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I'm reading a book named The Elements of Statistical Learning by Hastie, in section 2.5, Local Methods in High Dimensions, it says that the sampling density is proportional to $N^{\frac{1}{p}}$, where $p$ is the dimension of the input space and $N$ is the sample size.

I'm confused, what does it mean by sampling density? I do know, intuitively, as the dimension becomes larger, the sample becomes more sparse. But I don't understand exactly where does $N^{\frac{1}{p}}$ come from.

Could anyone give me a hint? Thanks a lot!

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1 Answer 1

up vote 2 down vote accepted

Recall that the sampling density or sampling rate is the number of recorded samples per unit distance.

Assume that a sample of size $N$ is taken from the unit cube $[0,1]^p$ in $\mathbb R^p$ (but the argument applies to every domain of finite volume). Roughly speaking, each point in the sample takes a volume $1/N$ of the domain, hence the distance between this point and its neighbors scales as $1/N^{1/p}$.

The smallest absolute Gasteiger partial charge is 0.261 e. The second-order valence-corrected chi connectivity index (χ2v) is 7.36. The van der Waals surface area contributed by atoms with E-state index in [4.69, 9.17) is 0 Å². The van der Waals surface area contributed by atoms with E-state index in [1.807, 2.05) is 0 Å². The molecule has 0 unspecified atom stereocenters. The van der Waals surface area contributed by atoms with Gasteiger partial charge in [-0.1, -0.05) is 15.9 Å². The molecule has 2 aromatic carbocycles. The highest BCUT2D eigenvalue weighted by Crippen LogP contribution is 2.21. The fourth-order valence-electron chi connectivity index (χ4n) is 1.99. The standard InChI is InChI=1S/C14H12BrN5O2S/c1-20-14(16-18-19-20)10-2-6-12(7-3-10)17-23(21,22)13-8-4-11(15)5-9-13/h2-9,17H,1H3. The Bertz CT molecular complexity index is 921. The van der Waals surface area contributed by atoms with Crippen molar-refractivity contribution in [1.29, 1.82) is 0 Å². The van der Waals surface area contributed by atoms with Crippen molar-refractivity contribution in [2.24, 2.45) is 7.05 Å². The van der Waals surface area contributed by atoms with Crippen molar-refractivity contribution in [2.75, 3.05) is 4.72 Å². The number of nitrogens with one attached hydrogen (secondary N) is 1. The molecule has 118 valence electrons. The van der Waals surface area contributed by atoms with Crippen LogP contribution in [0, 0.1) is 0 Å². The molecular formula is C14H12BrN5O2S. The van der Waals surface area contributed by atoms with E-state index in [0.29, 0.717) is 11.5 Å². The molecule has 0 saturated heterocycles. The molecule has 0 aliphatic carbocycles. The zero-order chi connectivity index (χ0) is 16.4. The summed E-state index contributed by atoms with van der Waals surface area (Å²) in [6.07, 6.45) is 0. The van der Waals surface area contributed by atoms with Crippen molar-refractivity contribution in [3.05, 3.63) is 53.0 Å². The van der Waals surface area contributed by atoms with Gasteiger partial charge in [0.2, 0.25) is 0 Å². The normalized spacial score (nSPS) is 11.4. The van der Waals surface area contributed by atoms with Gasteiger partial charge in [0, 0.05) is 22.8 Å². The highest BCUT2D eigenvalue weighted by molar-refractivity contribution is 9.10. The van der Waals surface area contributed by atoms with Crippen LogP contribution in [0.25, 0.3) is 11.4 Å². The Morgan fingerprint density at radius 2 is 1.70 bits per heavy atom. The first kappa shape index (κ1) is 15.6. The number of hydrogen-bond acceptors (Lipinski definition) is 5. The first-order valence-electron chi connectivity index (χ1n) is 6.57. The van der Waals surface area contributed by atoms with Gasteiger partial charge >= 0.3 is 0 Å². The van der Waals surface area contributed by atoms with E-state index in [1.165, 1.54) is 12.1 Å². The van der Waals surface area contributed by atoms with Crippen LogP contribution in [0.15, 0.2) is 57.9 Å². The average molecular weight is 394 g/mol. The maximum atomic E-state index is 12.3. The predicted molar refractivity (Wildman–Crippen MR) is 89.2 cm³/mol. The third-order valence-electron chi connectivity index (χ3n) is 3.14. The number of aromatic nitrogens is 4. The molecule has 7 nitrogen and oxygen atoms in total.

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Thanks for your explanation! And yet I'm still a little confused by "per unit distance". What does "per unit distance" mean? Why do we define it in this way? –  Tansy Jan 22 '13 at 0:27
    
A density of 0.01 per meter means that your nearest neighbour is at roughly 100 meters from you. –  Did Jan 22 '13 at 7:57

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